Falling Crane- A Caution for Old Style Draftmaster Users
This is no way to drive the Spaulding Turnpike at 60 MPH
On our way home from the Montreal Bike Festival, Jeanne dropped me off in Ossipee and I rode home on my Slipstream. She continued home to Dover on the Spaulding Turnpike home with just one bike on the Crane (see earlier post The Crane), a Draftmaster Hitch carrier set up for two LWB recumbents.
While driving along the Spaulding at 60, she thought she had a blowout and pulled over to the side of the road. Her tires were fine but the locking pin was out and the Draftmaster was dragging on the road. Amazingly, the rack and bike both stayed attached to her car even though the car was traveling at 60 MPH.
Locking Pin in Rack
Both the safety and wheel straps had torn and a good bit of the bottom of the rack had abraded off but thankfully the bike and rack had not torn away. This could have been a much more serious accident.
Original Cotterless Locking Pin
Torn Safety Strap and Abraded Bottom of Rack
If the bike had or rack had been torn off her car and hit a car behind her at 60, I don't know what would have happened but it would have been very serious.
I called ATOC (the company that now owns Draftmaster) and got a call back around 10 PM last night. After discussing, we both came to the same conclusion. Either the hole that the locking pin sits in had worn or the ball in the pin had bound up and the pin could vibrate out. ATOC suggested that I look in the McMaster-Carr Catalog for a linchpin.
They still use what appears to be the same safety and wheel straps and sold me a new set for around $22.
I'd always though the pin looked marginal but it seemed to work. According to ATOC the design was changed in 1997. I think I bought the Crane in 1998 from an Exeter Bike Shop. That timing makes sense given the usual lag from to design to production and the clearing of inventory.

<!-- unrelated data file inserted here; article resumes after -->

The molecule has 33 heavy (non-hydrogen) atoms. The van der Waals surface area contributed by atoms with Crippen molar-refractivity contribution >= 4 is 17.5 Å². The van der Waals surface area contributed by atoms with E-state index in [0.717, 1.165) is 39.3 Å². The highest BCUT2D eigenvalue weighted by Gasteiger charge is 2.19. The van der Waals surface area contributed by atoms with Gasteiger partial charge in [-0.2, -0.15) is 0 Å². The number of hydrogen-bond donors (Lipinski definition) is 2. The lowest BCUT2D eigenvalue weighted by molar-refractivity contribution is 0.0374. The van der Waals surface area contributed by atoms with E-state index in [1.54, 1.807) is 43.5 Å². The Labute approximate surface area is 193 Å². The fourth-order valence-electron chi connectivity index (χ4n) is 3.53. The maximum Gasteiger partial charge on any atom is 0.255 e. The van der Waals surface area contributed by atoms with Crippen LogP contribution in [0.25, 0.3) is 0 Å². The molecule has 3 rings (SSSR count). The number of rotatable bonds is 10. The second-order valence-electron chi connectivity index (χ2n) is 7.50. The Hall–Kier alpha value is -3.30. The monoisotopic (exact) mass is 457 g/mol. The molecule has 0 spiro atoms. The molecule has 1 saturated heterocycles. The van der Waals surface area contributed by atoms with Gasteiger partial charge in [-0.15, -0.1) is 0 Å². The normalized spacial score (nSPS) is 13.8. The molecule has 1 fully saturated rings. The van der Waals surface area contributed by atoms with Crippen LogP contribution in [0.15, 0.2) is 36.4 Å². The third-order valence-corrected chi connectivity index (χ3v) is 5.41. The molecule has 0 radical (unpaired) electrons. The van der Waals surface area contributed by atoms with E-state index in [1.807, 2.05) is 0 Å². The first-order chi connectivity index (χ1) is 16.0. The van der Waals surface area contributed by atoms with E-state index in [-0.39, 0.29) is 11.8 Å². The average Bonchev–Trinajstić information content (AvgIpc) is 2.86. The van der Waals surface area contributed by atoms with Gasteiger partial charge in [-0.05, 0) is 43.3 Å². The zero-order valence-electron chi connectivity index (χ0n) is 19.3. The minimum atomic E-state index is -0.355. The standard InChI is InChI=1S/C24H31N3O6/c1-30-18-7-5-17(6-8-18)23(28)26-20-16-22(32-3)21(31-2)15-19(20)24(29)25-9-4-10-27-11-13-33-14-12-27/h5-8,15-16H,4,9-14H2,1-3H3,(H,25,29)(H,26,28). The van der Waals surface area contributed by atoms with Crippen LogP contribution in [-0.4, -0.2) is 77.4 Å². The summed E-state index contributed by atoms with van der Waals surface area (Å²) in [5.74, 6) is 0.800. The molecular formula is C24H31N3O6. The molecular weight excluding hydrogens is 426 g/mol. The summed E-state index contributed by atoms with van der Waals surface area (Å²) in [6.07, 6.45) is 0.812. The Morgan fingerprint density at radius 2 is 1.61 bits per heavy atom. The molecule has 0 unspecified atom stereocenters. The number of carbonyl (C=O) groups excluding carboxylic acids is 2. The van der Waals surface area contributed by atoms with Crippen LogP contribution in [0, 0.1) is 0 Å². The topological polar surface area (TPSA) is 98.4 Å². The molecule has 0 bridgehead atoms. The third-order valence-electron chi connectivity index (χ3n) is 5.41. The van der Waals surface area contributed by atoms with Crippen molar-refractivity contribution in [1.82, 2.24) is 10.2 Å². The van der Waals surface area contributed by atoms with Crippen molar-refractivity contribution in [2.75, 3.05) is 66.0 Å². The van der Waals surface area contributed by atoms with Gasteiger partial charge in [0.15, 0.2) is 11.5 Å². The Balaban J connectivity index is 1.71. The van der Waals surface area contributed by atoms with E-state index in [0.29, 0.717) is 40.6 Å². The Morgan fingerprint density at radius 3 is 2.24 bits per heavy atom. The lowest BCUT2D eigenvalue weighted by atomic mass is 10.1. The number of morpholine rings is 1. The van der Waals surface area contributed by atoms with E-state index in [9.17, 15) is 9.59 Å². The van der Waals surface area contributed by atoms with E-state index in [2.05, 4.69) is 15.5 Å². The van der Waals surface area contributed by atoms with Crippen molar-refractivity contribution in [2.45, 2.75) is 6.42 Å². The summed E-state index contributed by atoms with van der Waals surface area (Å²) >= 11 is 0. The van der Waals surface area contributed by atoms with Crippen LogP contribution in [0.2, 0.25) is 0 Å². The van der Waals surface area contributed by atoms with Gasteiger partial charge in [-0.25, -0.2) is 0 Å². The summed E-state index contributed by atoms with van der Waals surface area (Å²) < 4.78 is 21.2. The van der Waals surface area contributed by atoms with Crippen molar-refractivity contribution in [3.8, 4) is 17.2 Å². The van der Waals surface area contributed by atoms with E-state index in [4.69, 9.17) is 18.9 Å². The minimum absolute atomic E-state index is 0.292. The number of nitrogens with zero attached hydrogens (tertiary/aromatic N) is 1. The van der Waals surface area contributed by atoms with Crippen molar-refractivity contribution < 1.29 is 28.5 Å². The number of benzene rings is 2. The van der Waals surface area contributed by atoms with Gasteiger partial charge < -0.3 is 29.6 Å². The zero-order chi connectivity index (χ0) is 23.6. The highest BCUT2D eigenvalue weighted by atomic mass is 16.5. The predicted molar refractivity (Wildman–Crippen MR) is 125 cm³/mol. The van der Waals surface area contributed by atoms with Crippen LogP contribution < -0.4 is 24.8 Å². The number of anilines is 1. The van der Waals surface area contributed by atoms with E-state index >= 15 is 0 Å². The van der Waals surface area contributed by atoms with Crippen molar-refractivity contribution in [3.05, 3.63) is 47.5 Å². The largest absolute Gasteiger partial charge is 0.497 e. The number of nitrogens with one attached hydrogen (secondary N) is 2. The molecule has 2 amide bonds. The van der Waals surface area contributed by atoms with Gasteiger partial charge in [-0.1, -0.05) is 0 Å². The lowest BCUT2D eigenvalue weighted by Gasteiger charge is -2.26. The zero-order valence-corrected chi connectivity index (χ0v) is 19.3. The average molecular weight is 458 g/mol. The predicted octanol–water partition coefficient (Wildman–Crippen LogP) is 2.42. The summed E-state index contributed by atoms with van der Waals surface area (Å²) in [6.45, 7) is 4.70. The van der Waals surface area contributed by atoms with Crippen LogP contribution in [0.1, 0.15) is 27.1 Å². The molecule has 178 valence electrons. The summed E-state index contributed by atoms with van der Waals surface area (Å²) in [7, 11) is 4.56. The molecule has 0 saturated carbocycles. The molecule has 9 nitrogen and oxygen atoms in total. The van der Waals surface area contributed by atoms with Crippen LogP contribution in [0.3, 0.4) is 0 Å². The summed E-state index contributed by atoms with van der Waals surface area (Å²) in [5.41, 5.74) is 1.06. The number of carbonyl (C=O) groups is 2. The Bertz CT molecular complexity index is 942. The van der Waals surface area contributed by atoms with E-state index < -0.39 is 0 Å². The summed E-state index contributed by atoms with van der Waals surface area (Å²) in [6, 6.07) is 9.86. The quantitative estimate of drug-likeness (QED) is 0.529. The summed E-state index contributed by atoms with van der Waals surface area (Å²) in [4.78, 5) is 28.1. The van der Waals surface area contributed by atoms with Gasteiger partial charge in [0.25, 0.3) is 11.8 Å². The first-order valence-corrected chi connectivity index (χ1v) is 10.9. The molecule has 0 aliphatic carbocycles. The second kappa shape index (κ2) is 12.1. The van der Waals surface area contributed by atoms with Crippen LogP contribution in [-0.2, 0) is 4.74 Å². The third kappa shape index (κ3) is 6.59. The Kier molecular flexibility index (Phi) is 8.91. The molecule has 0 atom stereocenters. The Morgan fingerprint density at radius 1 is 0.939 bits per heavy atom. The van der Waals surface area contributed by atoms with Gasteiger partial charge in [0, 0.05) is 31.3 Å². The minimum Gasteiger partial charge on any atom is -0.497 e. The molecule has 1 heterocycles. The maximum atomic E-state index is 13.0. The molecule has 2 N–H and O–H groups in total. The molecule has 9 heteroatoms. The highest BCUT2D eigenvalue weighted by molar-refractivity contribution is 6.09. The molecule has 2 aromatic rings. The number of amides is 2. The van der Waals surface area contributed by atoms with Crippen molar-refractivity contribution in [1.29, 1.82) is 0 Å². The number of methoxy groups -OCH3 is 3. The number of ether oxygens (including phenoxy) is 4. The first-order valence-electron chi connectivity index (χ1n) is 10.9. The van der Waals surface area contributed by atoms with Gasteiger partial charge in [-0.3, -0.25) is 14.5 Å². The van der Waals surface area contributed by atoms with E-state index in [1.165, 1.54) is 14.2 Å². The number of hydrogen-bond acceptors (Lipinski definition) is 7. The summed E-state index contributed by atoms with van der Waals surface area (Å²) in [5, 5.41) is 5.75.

My Draftmaster Hitch Rack is about 8 years old but it has only been used 12 to 15 times. We only use it when we travel with the Recumbents, usually to Montreal. It is stored in my garage and was in pretty good shape.
What I've Done
I have ordered new safety straps and believe with a locking pin this problem will not occur again. I agree with ATOC that the original cotterless pin although very handy and strong is not secure enough for this application.
I found the locking pin shown in the picture, a 5/16 X 2 1/4 pin with wire lock, at Home Depot for $2.25. This pin looks very secure but if someone has a better suggestion please let me know.
New Locking Pin
The rack itself is abraded at the bottom and scratched and has a very slight twist but still looks very usable. This rack is definitely very sturdy and with a locking pin an excellent way to transport two LWB recumbents.